Former Italian Border Boss Warns Lebanon Chaos Could Trigger New Migrant Crisis

TOPSHOT - EDITORS NOTE: Graphic content / A picture shows the scene of an explosion at the port in the Lebanese capital Beirut on August 4, 2020. - Two huge explosion rocked the Lebanese capital Beirut, wounding dozens of people, shaking buildings and sending huge plumes of smoke billowing into …
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Former Italian Interior Minister Marco Minniti has warned that potential government collapse in Lebanon following the Beirut blast could trigger a domino effect and sweep chaos across the Mediterranean.

Minniti stated that the current crisis in Lebanon, in which the government resigned following the Beirut explosion that killed at least 163 and made 300,000 people homeless, could lead to the collapse of the country and trigger health, economic, and humanitarian emergencies.

The former minister went on to suggest that U.S. disengagement in the Mediterranean has led to states like Turkey and Russia jockeying for power and influence. “It’s the biggest shift in political balance in 100 years. Europe can no longer stand still,” Minniti said, according to Il Giornale.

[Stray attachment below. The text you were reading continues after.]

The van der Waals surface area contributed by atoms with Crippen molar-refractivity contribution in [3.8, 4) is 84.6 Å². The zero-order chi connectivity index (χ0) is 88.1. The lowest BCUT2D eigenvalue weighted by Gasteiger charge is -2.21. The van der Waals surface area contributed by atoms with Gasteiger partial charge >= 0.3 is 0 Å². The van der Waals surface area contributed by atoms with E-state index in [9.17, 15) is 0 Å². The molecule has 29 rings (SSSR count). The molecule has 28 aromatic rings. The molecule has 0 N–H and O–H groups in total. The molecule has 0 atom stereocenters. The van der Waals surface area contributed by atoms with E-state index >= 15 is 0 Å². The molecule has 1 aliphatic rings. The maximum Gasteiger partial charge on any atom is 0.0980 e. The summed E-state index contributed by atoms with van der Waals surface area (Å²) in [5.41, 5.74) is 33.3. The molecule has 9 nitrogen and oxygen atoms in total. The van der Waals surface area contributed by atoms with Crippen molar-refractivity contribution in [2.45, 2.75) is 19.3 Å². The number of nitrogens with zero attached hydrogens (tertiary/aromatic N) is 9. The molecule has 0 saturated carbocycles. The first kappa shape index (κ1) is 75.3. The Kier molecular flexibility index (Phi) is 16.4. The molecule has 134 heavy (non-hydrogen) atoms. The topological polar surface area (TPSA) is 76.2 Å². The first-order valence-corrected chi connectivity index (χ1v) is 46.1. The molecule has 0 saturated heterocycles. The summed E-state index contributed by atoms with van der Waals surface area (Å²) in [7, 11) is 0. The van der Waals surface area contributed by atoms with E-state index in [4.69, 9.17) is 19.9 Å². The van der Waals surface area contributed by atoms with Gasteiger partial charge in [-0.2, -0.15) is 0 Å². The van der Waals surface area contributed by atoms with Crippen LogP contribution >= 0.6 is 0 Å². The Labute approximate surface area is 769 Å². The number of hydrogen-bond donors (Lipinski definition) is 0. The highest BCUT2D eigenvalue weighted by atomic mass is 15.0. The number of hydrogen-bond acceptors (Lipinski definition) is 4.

“If we do nothing,” he added, “the first weapon with which we will be hit is a new wave of migration, in the midst of the [coronavirus] emergency.”

Tensions are also increasing in the Mediterranean between Turkey and several other Mediterranean nations, including Greece and Egypt.

This week Turkey allegedly deployed ten warships to accompany the research vessel Oruc Reis, which looks to conduct a seismic study in an area Greece claims as part of its exclusive economic zone (EEZ).

Turkey had announced the seismic research late last month using the NAVTEX system. In response, Greece put its own armed forces on alert.

Turkey issued a new NAVTEX this week to counter a Greek NAVTEX that cancelled a prior Turkish message.

The European Commission has also commented on the tense situation, with the foreign affairs spokesman for the EU’s executive arm, Peter Stano, saying the case in the Eastern Mediterranean was “extremely worrying” and that the EU fully backed both Greece and Cyprus.

The tensions across the Mediterranean come as Italy continues to see a surge of migrants arriving on its shores. Many of them have been testing positive for the Chinese coronavirus.

Follow Chris Tomlinson on Twitter at @TomlinsonCJ or email at ctomlinson(at)


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